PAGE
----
It comes as no surprise that North Carolina Republicans are adamant their new House Bill 755: Parents’ Bill of Rights has nothing to do with homophobia or being anti-gay. It’s all about being pro-parent, they say. 

It’s unlikely anyone in the LGBTQ or allied communities are buying that weak denial. If the bill is passed, it will come at a steep price for children and teens that live in homophobic environments: the bill will require teachers to spill the beans to parents of students in any grade who tell teachers or counselors about anything related to their gender identity or sexual orientation.

The bill reportedly won’t punish school staff for discussing gender or sexuality when such topics come up organically, but discussion in the curriculum is not permitted in grades K-3. 

Like bills in other states, the subject would be limited for open discussion in all grades as deemed appropriate, which is, no doubt, deliberately vague. 

HB755 will give parents the opportunity to have access to school textbooks and subjects under consideration for classroom discussion and teaching. If schools don’t comply with such a parental request, legal action may be an option, though it remains unclear how this could potentially stand up in a courtroom.

North Carolina’s Governor Roy Cooper has the option of vetoing HB755 should it make it to his desk. He went on the record opposing the bill in a statement to WCNC News on May 25. 

“Schools are grateful for involved parents and we need even more of them working together with teachers to educate our children,” Cooper said. “However, the last thing our state needs is another Republican political ploy like the bathroom bill, which hurt our people and cost us jobs, so let’s keep the “Don’t Say Gay” culture wars out of North Carolina classrooms.”

Organizers and activists in progressive groups and the LGBTQ community statewide have also been quick to respond to the bill.

“We oppose this bill because it is antithetical to everything we believe as people of faith.” explained Cameron Pruett from the Charlotte-based national organization The Freedom Center for Social Justice. “This bill targets specific children for being different, and makes them a target.” 

“This legislation puts children’s lives at risk,” says Reverend Vance Haywood, a senior pastor at St. John’s MCC in Raleigh. “To do this while the nation is still reeling from the Uvalde school shooting is unconscionable.”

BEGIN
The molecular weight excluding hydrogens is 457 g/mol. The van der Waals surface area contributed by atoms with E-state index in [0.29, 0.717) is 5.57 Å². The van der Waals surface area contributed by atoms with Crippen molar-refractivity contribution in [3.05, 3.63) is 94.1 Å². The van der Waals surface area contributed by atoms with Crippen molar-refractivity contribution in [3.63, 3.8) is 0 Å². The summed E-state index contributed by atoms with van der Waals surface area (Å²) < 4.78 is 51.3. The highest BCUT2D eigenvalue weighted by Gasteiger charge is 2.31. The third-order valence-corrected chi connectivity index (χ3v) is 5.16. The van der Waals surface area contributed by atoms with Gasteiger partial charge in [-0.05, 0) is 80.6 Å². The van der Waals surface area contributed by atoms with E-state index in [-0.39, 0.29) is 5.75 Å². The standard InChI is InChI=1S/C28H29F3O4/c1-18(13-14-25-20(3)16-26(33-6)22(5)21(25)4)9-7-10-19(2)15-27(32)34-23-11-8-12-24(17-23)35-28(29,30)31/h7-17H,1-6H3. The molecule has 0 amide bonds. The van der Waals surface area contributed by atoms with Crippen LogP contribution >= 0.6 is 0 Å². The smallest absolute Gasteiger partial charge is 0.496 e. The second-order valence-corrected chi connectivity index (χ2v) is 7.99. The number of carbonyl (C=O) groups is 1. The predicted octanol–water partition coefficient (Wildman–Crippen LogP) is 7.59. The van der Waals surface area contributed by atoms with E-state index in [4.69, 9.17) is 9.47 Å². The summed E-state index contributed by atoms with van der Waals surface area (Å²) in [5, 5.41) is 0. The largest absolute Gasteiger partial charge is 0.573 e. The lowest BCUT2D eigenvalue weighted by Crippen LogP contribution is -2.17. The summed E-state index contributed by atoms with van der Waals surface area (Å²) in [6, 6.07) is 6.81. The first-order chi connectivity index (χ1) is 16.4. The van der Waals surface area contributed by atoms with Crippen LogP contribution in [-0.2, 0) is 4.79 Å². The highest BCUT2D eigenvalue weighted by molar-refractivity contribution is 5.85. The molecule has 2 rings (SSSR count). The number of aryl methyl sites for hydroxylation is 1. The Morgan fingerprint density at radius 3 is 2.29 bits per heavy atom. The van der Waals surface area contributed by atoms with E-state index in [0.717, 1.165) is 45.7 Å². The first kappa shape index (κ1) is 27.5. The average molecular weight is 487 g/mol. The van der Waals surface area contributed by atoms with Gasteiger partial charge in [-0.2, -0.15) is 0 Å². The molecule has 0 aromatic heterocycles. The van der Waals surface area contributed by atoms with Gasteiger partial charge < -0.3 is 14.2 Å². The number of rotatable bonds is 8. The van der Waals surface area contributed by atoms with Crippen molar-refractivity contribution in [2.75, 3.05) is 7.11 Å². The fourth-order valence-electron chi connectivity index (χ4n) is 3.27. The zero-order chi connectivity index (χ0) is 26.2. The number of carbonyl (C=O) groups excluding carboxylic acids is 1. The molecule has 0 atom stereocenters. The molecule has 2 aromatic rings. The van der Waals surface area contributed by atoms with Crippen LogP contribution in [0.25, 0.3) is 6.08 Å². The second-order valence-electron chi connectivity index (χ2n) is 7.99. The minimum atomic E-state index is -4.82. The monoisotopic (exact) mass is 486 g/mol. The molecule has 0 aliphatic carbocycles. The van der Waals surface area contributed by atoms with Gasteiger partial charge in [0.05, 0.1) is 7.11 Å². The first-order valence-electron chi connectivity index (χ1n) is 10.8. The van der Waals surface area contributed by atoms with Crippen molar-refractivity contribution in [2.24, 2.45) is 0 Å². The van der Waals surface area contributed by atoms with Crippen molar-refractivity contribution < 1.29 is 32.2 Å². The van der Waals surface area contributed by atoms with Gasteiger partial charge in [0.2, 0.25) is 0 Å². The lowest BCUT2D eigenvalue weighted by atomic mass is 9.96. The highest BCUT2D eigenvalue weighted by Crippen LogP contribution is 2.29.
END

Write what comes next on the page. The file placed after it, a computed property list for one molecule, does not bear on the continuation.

“Even more concerning than the ‘Don’t Say Gay’ aspect of the bill is the forced outing of trans, non-binary and gender-nonconforming youth,” adds Haywood. “If a child has not felt comfortable telling their parents [about] their pronouns and preferred name, it is most likely because they fear physical, psychological, and emotional abuse at home. Forcing teachers to out the child to the parents is the equivalent of state-sponsored child abuse.”

In Charlotte, the city’s Pride organizational board also offered their thoughts on the discriminatory legislation.

“[We] condemn any efforts which make our schools or communities unsafe for LGBTQ young people, parents, teachers, and school staff,” said Clark Simon, the president of Pride’s board of directors. “This legislation, if passed, would drastically and negatively impact the ability of young people to realize their full potential in a safe and welcoming learning environment. Legislators should focus their attention on making schools safer and fostering environments where the most vulnerable of our youth can thrive and succeed. 

“Legislation like this harkens back to Raleigh’s last anti-LGBTQ discrimination bill, HB2, in 2016,” Simon added. “It will backfire.” 

David Aaron Moore

David Aaron Moore is a former editor of Qnotes, serving in the role from 2003 to 2007. He is currently the senior content editor and a regularly contributing writer for Qnotes. Moore is a native of North...